This Is Who We Are Now

This story was produced for Eddie Adams Workshop XXXIV, October 2021.


Lenora Lumpkin, 49, is a kinship provider to her grandsons, Donzelle (DJ) Crosby, 9, and Anthony Geiger, 6.


It is a chilly, overcast October afternoon in Columbus, Ohio; cutting through the gloom is the sound of rustling foliage and the cacophony of children at play from the backyard of Lenora Lumpkin's suburban home. Lenora takes a moment from packing a leaf bag and looks over at her two grandkids, DJ and Anthony, as they play.

"Although, I pray, and I cry every night taking care of them," she said. "I love to see the smiles on their faces, and that's what keeps me going."
Lenora was perfectly content with her life; she had a nice apartment and a job she enjoyed. But one day, she woke up, and God said to her, "move." Based on those instincts she moved out of her apartment and purchased a house. And after a few months, she received a call from her mother informing her that her two young grandsons were homeless.

Mental illness runs in Lenora's family. While she suffers from bouts of severe depression and anxiety, her three children face more severe diagnoses. But, DJ and Anthony's mother refuse to get help. A few years back, after losing her residence at a low-income housing facility, DJ, Anthony, and their mother found themselves living on the streets of Columbus. For a year or so, Lenora hadn't the faintest idea that her grandkids were homeless. So when she received the news, in an instant, she took them in. In August of 2018, Lenora became a kinship caregiver to DJ and Anthony.

She knew she could not let her grandchildren suffer, especially when she could give them a better life. When they arrived, they had nothing. Lenora rearranged her house, purchased new beds, clothes, shoes, and food for the kids, and began raising them. "I'm be honest, this is not what I wanted to do at 48-years-old," she said. "But the woman that I am — I am not gonna let them fail."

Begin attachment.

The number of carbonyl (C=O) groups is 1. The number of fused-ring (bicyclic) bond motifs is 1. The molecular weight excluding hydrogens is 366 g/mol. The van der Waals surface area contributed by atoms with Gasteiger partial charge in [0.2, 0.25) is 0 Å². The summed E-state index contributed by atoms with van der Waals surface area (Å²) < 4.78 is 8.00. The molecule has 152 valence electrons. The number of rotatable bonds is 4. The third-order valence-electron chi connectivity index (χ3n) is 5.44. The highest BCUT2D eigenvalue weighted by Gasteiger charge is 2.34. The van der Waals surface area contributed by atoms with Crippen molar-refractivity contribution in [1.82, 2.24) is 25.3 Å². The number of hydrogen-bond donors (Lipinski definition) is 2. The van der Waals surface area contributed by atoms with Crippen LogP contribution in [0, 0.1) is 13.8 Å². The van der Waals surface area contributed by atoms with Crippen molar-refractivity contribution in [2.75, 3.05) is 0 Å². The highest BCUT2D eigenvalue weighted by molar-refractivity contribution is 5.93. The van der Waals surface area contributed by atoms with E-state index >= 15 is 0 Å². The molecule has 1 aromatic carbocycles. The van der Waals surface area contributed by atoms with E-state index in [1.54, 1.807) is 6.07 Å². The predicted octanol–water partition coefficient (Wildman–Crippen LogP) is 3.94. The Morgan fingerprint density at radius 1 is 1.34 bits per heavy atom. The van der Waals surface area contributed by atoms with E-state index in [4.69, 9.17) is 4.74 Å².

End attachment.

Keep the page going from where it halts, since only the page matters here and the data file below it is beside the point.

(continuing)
After the kids began living with Lenora, she fell into a deep depression. For over 10 years, she had been by herself, and now suddenly, she had to figure out how to take care of two hyper children, work a full-time job, and support them emotionally, physically, and financially. Moreover, she made too much money to get federal assistance for childcare and food stamps.

But, somehow, she managed. Just when she was starting to embrace this new chapter in her life, then she lost her job. The position she held for 15 years at the Franklin County Juvenile Detention Center changed her hours, making it difficult for Lenora to raise two children. After multiple requests to have them accommodate her situation, they chose to let her go. Today, after months of looking for a job, she decided to choose her unemployment as a silver lining and spend more time with her grandchildren. "I now have childcare, food stamps, and Medicare for the kids," she said. "All because I am unemployed."

For the past three years, life has been a whirlwind of emotions, but she wouldn't have it any other way. As she continues to navigate hardships with a smile on her face, Lenora makes sure she gives her grandkids the life they deserve. "I don't know no other way but to be strong," she said. "Even when I'm weak, I know no other way but to be strong."

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